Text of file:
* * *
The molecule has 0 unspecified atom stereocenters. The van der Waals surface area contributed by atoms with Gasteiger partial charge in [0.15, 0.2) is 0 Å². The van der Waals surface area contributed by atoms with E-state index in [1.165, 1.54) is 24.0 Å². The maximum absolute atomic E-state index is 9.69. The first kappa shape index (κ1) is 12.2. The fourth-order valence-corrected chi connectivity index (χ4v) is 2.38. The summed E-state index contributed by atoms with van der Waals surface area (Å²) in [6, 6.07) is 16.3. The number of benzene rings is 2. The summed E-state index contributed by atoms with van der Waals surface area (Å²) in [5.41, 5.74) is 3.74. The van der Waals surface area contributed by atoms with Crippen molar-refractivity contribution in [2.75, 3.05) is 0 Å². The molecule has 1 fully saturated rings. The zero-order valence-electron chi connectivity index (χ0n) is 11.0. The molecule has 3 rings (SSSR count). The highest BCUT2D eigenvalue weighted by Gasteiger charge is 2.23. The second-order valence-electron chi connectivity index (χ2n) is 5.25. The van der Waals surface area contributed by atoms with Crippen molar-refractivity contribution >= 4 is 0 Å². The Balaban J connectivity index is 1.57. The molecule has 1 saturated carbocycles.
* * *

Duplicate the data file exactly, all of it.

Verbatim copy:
The molecule has 0 unspecified atom stereocenters. The van der Waals surface area contributed by atoms with Gasteiger partial charge in [0.15, 0.2) is 0 Å². The van der Waals surface area contributed by atoms with E-state index in [1.165, 1.54) is 24.0 Å². The maximum absolute atomic E-state index is 9.69. The first kappa shape index (κ1) is 12.2. The fourth-order valence-corrected chi connectivity index (χ4v) is 2.38. The summed E-state index contributed by atoms with van der Waals surface area (Å²) in [6, 6.07) is 16.3. The number of benzene rings is 2. The summed E-state index contributed by atoms with van der Waals surface area (Å²) in [5.41, 5.74) is 3.74. The van der Waals surface area contributed by atoms with Crippen molar-refractivity contribution in [2.75, 3.05) is 0 Å². The molecule has 1 fully saturated rings. The zero-order valence-electron chi connectivity index (χ0n) is 11.0. The molecule has 3 rings (SSSR count). The highest BCUT2D eigenvalue weighted by Gasteiger charge is 2.23. The second-order valence-electron chi connectivity index (χ2n) is 5.25. The van der Waals surface area contributed by atoms with Crippen molar-refractivity contribution >= 4 is 0 Å². The Balaban J connectivity index is 1.57. The molecule has 1 saturated carbocycles.